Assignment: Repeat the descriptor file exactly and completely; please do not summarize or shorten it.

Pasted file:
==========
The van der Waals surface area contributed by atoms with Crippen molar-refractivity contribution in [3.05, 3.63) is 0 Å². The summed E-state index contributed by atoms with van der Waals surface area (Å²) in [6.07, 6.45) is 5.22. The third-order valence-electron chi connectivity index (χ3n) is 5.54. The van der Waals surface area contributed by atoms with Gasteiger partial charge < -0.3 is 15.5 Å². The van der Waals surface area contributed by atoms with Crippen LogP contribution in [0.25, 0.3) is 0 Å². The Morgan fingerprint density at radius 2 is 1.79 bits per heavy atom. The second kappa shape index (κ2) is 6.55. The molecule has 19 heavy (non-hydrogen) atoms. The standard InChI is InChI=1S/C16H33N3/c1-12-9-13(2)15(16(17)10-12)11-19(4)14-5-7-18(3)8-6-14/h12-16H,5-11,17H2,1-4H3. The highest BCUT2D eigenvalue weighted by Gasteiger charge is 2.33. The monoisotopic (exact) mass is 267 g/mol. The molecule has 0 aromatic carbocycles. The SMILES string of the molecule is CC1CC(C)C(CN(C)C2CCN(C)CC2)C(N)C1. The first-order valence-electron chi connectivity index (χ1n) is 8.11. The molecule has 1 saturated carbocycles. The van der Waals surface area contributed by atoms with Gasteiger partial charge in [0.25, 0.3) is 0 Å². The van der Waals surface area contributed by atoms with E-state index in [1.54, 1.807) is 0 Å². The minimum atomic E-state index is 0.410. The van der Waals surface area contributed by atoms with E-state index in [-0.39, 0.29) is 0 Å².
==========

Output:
The van der Waals surface area contributed by atoms with Crippen molar-refractivity contribution in [3.05, 3.63) is 0 Å². The summed E-state index contributed by atoms with van der Waals surface area (Å²) in [6.07, 6.45) is 5.22. The third-order valence-electron chi connectivity index (χ3n) is 5.54. The van der Waals surface area contributed by atoms with Gasteiger partial charge < -0.3 is 15.5 Å². The van der Waals surface area contributed by atoms with Crippen LogP contribution in [0.25, 0.3) is 0 Å². The Morgan fingerprint density at radius 2 is 1.79 bits per heavy atom. The second kappa shape index (κ2) is 6.55. The molecule has 19 heavy (non-hydrogen) atoms. The standard InChI is InChI=1S/C16H33N3/c1-12-9-13(2)15(16(17)10-12)11-19(4)14-5-7-18(3)8-6-14/h12-16H,5-11,17H2,1-4H3. The highest BCUT2D eigenvalue weighted by Gasteiger charge is 2.33. The monoisotopic (exact) mass is 267 g/mol. The molecule has 0 aromatic carbocycles. The SMILES string of the molecule is CC1CC(C)C(CN(C)C2CCN(C)CC2)C(N)C1. The first-order valence-electron chi connectivity index (χ1n) is 8.11. The molecule has 1 saturated carbocycles. The van der Waals surface area contributed by atoms with Gasteiger partial charge in [0.25, 0.3) is 0 Å². The van der Waals surface area contributed by atoms with E-state index in [1.54, 1.807) is 0 Å². The minimum atomic E-state index is 0.410. The van der Waals surface area contributed by atoms with E-state index in [-0.39, 0.29) is 0 Å².